By Christopher Booker
In the Court of Appeal recently, Lord Justice Thorpe said he was “completely aghast” at a case where a Derby County Court judge had ordered three children to be removed from their parents. The only evidence was that of a doctor who “expressed the opinion” that bruising on one child’s ear looked as though it was caused by pinching. The hearing had lasted just 15 minutes and the parents had not been allowed to say a word. Thorpe observed: “There is nothing more serious than a removal hearing, because the parents are so prejudiced [against] in proceedings thereafter. Once you have lost a child, it is very difficult to get a child back.” He ruled that the children should be reunited with their parents.
For once, a senior judge has spoken out about a mockery of justice which is repeated week after week in courts across the land. I have now followed dozens of such cases, where children are seized from their parents by social workers on the flimsiest of evidence, and where the parents then find themselves in the clutches of a system rigged against them in every way. Often they are not allowed to speak while they hear judges apparently accepting extraordinary lies, or evidence given by supposed “experts” which cannot be questioned.
One of the most disturbing features of this system, which protects itself behind a wall of secrecy, is how far it goes to ensure that aggrieved parents are represented only by lawyers who are themselves accomplices of the system. Again and again parents are bemused to find that the lawyers they were advised to use seem unwilling to challenge the case being made against them, however spurious.
Of all the cases I have followed, none is more bizarre than that of a couple whose six children were snatched by social workers last year on evidence which seemed at best highly questionable and was at worst an absurd fiction. The mother was advised to use a solicitor, on legal aid, who she felt was so much on the other side that she discharged him. Just before Christmas, when the council’s case seemed to be falling apart, I tracked down one of the very rare solicitors who has a reputation for fighting the system. His firm applied to the Legal Services Commission for transfer of the legal aid, and when the LSC seemed to be delaying its response, I paid £2,000 from my own pocket to enable the firm to start work.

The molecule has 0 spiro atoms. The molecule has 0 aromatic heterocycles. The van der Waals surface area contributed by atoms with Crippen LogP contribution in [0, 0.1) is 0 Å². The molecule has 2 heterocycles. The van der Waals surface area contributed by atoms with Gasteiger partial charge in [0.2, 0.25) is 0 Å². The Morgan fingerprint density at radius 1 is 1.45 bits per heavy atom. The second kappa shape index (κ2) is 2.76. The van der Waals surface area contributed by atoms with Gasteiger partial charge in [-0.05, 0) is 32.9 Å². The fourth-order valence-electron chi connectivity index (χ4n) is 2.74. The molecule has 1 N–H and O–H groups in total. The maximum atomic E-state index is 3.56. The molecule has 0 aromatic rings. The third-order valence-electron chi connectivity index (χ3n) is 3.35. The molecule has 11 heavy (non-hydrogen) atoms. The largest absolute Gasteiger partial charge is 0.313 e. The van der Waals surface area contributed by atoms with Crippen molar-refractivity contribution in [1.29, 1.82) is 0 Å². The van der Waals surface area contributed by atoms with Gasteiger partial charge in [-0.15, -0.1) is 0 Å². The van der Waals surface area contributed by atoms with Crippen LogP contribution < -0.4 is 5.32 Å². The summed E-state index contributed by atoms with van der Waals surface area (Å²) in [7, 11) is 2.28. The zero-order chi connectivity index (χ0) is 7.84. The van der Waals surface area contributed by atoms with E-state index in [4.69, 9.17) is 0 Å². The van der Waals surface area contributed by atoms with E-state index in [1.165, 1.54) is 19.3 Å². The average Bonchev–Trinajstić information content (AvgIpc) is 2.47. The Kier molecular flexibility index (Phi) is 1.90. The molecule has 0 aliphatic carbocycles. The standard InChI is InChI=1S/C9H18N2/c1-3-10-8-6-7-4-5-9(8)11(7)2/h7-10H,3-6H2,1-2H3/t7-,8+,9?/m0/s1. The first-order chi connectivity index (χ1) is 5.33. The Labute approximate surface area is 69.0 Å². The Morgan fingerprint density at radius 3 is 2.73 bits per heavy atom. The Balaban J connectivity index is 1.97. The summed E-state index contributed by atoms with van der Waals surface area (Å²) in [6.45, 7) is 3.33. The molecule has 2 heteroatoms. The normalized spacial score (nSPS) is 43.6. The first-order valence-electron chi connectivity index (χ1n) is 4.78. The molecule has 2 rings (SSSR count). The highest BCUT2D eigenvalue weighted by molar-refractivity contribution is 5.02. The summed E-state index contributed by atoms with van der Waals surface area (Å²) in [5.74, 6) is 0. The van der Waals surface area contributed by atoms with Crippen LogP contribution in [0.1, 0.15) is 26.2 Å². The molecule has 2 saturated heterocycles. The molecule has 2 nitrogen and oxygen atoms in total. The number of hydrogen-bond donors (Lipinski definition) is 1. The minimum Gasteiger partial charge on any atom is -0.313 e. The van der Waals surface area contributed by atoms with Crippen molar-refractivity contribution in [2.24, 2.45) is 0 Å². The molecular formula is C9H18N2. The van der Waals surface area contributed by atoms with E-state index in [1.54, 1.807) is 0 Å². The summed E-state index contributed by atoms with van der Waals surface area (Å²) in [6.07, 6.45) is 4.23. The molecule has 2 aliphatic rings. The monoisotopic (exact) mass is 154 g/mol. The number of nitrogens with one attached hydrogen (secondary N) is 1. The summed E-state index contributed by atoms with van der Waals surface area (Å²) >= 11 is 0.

The local authority learned, it seemed before anyone else, that the LSC would not allow the transfer from the solicitor who had been discharged – and the head of the council’s legal department then sent the mother a list of other solicitors who would be able to take her case on legal aid. By the time the solicitor to whom I had given £2,000 heard that he had been turned down, he was able to present me with a bill which, including VAT, came to exactly £2,000.
By now another solicitor had appeared, who seemed keen to take on the case for a reduced fee. Ian Josephs, who runs the Forced Adoption website, advanced £3,500 towards her fees, on an understanding that she could take the case through to its final hearing for a total of £5,000. Three days before they were due in court, this solicitor too – after a long conversation with one of the array of lawyers appearing, at huge public expense, for the other side – said she was unable to continue working on the case. She has not, so far, offered to return any of the money.
The mother now faces, without legal representation, a final hearing which could result in her losing her children forever. They live, unhappily, in separate foster homes, at a cost to the taxpayer of well over £100,000 a year. She and her husband came to this country a decade ago, full of hope: now she feels utterly betrayed by a system which seems ruthlessly bent on destroying her family. Her only wish is to escape this incomprehensible nightmare and return with her husband to their native country. But to do so, they would have to abandon any hope of seeing their beloved children again.